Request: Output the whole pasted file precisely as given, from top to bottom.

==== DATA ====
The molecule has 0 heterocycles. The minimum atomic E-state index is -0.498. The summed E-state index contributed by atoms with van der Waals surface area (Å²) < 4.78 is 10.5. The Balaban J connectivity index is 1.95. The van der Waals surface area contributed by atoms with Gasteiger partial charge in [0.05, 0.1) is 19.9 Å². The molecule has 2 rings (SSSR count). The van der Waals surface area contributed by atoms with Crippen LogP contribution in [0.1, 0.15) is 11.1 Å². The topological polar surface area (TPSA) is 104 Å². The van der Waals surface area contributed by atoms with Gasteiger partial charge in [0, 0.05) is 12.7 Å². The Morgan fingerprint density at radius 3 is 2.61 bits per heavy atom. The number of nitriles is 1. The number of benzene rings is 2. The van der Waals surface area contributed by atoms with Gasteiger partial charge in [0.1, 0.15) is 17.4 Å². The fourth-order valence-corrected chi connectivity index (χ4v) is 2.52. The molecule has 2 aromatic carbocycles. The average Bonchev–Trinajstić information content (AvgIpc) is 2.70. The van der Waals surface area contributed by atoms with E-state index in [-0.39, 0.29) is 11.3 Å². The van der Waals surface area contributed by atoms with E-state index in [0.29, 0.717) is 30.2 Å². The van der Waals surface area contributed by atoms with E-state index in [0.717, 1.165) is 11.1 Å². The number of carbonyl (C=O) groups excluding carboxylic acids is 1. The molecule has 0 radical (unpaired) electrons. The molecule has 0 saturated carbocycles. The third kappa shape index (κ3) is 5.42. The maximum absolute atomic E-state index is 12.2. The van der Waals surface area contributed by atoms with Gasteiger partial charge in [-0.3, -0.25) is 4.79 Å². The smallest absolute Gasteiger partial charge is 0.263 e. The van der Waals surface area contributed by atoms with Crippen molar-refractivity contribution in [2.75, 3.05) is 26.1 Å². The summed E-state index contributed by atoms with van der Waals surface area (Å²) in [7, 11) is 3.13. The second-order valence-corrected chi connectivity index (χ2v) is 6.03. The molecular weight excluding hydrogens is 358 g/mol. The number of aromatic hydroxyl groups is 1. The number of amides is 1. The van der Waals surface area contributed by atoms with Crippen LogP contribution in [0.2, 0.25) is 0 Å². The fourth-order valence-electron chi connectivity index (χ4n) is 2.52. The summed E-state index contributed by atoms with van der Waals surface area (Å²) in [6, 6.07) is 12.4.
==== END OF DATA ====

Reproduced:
The molecule has 0 heterocycles. The minimum atomic E-state index is -0.498. The summed E-state index contributed by atoms with van der Waals surface area (Å²) < 4.78 is 10.5. The Balaban J connectivity index is 1.95. The van der Waals surface area contributed by atoms with Gasteiger partial charge in [0.05, 0.1) is 19.9 Å². The molecule has 2 rings (SSSR count). The van der Waals surface area contributed by atoms with Crippen LogP contribution in [0.1, 0.15) is 11.1 Å². The topological polar surface area (TPSA) is 104 Å². The van der Waals surface area contributed by atoms with Gasteiger partial charge in [0, 0.05) is 12.7 Å². The Morgan fingerprint density at radius 3 is 2.61 bits per heavy atom. The number of nitriles is 1. The number of benzene rings is 2. The van der Waals surface area contributed by atoms with Gasteiger partial charge in [0.1, 0.15) is 17.4 Å². The fourth-order valence-corrected chi connectivity index (χ4v) is 2.52. The molecule has 2 aromatic carbocycles. The average Bonchev–Trinajstić information content (AvgIpc) is 2.70. The van der Waals surface area contributed by atoms with E-state index in [-0.39, 0.29) is 11.3 Å². The van der Waals surface area contributed by atoms with E-state index in [0.29, 0.717) is 30.2 Å². The van der Waals surface area contributed by atoms with E-state index in [0.717, 1.165) is 11.1 Å². The number of carbonyl (C=O) groups excluding carboxylic acids is 1. The molecule has 0 radical (unpaired) electrons. The molecule has 0 saturated carbocycles. The third kappa shape index (κ3) is 5.42. The maximum absolute atomic E-state index is 12.2. The van der Waals surface area contributed by atoms with Gasteiger partial charge in [-0.3, -0.25) is 4.79 Å². The smallest absolute Gasteiger partial charge is 0.263 e. The van der Waals surface area contributed by atoms with Crippen molar-refractivity contribution in [2.75, 3.05) is 26.1 Å². The summed E-state index contributed by atoms with van der Waals surface area (Å²) in [7, 11) is 3.13. The second-order valence-corrected chi connectivity index (χ2v) is 6.03. The molecular weight excluding hydrogens is 358 g/mol. The number of aromatic hydroxyl groups is 1. The number of amides is 1. The van der Waals surface area contributed by atoms with Crippen LogP contribution in [0.2, 0.25) is 0 Å². The fourth-order valence-electron chi connectivity index (χ4n) is 2.52. The summed E-state index contributed by atoms with van der Waals surface area (Å²) in [6, 6.07) is 12.4.